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Obama remains diplomatic on oil and guns
Geoffrey York, Globe & Mail
Behind all the inspirational words and “Yes we can” sound bites of Barack Obama’s first presidential visit to sub-Saharan Africa, questions are lingering about two key issues that formed a tacit subtext to his visit: oil and military bases.
Mr. Obama’s visit on the weekend to Ghana, so early in his presidential term, is the latest sign of Africa’s mounting strategic importance to Washington. The continent is a growing source of U.S. oil supplies and a crucial battleground for the U.S. fight against Islamic radicals, who are increasingly powerful in Somalia and North Africa.
Ghana itself is an emerging source of oil and a possible site for “forward operating bases” in the U.S. anti-terrorism campaign. But both subjects have sparked so much controversy and resistance from Africans that Mr. Obama was careful to use diplomatic language when he talked of oil and guns…
(12 July 2009)
European countries sign up for Nabucco deal to break Russia’s gas monopoly
David Charter, The Times
With memories of freezing houses, schools and offices still looming large, five countries will sign up to an ambitious pipeline project intended to break Russia’s grip on European gas supplies.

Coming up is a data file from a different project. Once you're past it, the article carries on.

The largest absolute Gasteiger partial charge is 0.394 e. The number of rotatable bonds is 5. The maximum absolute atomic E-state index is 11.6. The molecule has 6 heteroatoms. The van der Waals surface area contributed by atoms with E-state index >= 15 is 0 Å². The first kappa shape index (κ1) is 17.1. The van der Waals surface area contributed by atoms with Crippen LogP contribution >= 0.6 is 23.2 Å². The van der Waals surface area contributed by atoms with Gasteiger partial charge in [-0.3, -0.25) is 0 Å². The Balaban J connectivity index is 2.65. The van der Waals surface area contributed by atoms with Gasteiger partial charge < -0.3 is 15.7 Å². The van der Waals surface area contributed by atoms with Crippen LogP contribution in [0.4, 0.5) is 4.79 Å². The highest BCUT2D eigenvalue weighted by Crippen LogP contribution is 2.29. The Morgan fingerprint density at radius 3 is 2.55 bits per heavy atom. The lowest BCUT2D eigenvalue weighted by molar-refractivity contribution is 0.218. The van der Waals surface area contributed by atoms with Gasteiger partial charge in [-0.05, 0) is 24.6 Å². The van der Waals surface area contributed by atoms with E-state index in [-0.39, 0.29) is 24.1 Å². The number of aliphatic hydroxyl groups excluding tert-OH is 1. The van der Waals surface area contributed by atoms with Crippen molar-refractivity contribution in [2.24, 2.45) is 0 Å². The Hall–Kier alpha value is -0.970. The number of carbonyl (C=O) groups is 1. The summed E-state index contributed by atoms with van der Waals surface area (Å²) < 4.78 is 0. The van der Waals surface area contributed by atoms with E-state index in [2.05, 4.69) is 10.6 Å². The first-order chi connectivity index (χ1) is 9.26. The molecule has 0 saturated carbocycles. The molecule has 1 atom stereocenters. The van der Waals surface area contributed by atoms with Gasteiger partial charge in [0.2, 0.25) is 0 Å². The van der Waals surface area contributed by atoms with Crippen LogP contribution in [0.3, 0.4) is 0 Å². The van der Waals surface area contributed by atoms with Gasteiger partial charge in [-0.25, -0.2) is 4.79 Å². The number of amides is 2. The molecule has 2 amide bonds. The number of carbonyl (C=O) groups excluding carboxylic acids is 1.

The Nabucco project, a 2,000-mile (3,300km) pipeline to pump gas from Azerbaijan to Europe via Turkey, has been given extra urgency by the ongoing payment dispute between Russia and Ukraine, which saw supplies to a dozen EU countries suspended in the depths of last winter.
Turkey, Bulgaria, Romania, Hungary and Austria will sign a transit agreement today to give Nabucco — which has hit investment problems during the recession — fresh impetus and increase credibility with suppliers.
(12 July 2009)
Australian oil warning
Professor Laurie Sparke, a leading Australian automotive engineering expert, has warned of an energy crunch that could make the 1970’s oil crises seem small-time. He says that in coming years Australia may not be able to buy oil, at any price.
The solution he says is gas, and he’s making the case that all Australians should consider converting their petrol driven cars to LPG
(10 July 2009)
Submitted by EB contributor Michael Lardelli, who writes:
Laurence Sparke is an adjunct professor at RMIT University in Melbourne, Australia, and a retired chief engineer at GM Holden Innovation in Port Melbourne, Australia. At Holden, he was responsible for developing new products, technologies and processes dealing with vehicle side impact protection. He was a member of the GM Global Safety Council, the Global Science Office Council, and the GM Global Advanced Technology Council.
Sparke has received more than 10 awards during his career, including the Engineers Australia National Professional Engineer of the Year Award and the SAE Australia Hartnett Award. He is a Fellow of Engineers Australia, and a member of SAE Australia, the National Pane of Biomechanics of Injury, the College of Biomedical Engineers, and the Association for the Advancement of Automotive Medicine.
Sparke holds engineering degrees from RMIT University and Deakin University in Melbourne, and an engineering degree from Kettering University in Flint, Mich.